C: You span such a wide emotional range on the album. You go from a smack talking fly girl on "Konichiwa Bitches" to very vulnerable and broken-hearted on "Be Mine!" Is that transition hard for you to pull off live?
R: No, I don't think it is at all, for me. I grew up in a theater family and those contrasts are what drive me, it's what I was brought up around: a stage where people who were very close to me- I saw them perform all the time. I think the art of telling a story or communicating an emotion was something I really took with me from the way I grew up. And that's something I use on stage as well. Even though it's not theater and I'm not in character, it's definitely about telling stories and being in those different moods. I don't really set out having to try to connect with my audience, it may be a bit of the other way around. I think they know what they're getting themselves into when they come see my show.
C: Even though you had mainstream success here in America in the late 90's [with hit singles "Do You Know (What It Takes)" and "Show Me Love"], it seems a lot of the previously mentioned "internet buzz" and coverage has come from more indie-related news sites like Pitchfork and Stereogum. You also played the indie-heavy South by Southwest Festival this year and worked with The Knife, a band popular in indie circles. This makes sense given the fact you own an independent record label. But given that past success, it seems you're perfectly fine with this level of popularity.
R: Well, the whole idea of this album was to get back to a place where it was fun to make music again. And so there's no reason for me to feel like there's any kind of pressure on me. I don't feel any pressure and I don't feel that I'm supposed to achieve something...you know...I'm kind of going the way the music is going. If they want to hear the music, well I'm coming here now! (laughs) But of course, I wouldn't release it if I didn't have a plan of reaching more people than I've already reached with this album. There are a lot of people in this country that would like my music to do well, so I'm trying to keep the balance between doing things where I feel like I keep my integrity but at the same time being able to open up to this huge market that America has.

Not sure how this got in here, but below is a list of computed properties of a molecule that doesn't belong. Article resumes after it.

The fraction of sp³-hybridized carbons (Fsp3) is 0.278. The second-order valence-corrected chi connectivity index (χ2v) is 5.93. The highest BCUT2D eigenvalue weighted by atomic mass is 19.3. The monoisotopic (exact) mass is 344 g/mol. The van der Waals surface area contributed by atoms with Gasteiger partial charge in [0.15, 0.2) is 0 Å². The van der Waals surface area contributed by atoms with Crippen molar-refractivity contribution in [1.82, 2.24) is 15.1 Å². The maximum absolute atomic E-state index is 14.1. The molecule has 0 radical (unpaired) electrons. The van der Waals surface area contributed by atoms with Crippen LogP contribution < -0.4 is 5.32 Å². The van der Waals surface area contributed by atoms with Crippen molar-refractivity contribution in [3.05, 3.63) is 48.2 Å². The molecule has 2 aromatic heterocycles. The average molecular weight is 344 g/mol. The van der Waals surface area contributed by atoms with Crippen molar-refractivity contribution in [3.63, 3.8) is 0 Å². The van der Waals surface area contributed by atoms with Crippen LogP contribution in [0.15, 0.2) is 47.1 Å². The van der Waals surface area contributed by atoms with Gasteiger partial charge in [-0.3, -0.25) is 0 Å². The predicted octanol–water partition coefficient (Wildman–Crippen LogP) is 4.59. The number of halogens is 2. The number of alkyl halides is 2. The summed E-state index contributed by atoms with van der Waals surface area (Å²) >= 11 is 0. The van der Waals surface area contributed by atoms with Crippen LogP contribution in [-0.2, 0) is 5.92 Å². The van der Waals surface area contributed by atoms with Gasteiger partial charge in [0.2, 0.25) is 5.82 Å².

C: How have you enjoyed having the freedom associated with owning your own record label [Konichiwa Records]?
R: I'm enjoying it every day. Having my own record company, starting it up, was the best thing I've ever done. I like being in control over what I do. At the moment, I'm working a lot and I'm having to do a lot of these tasks that I'm used to handing over to other people. But that's cool, you know? I'm at a point where I can oversee the process and stay on top of all of the business and really work with good people on major labels that I trust but also my own team of people that are surrounding me, the core, the heart of my organization. And through them, I'm also able to pay attention to details and be very thorough with everything.
C: This is your first extended U.S. tour, besides a few single shows, and you're even making your debut on Letterman tomorrow night. Pretty exciting stuff?
R: Yeah, it's going to be amazing.
C: What else are you looking forward to about the tour?
R: I'm looking forward to all of it. Whether its the show in Portland or Letterman or my shows in New York, I think- this is my first tour here in America. I did South by Southwest and a couple of shows in L.A., New York, and San Francisco - and coming out to smaller cities with these amazing audiences is really important to me.
C: You've conquered Europe already, the album is out here in America to widespread acclaim, and you're on your first tour here, too. You've completed world domination. What's next?
R: (laughs) Well, I'll be supporting the record here in America, then over in the U.K. and Europe and I'm going back to Australia. And then we'll see. I'll be back in the studio before the year's over.
C: Sounds great. Congratulations, again, on the great record.
R: Thank you!
Picture of Robyn from her MySpace page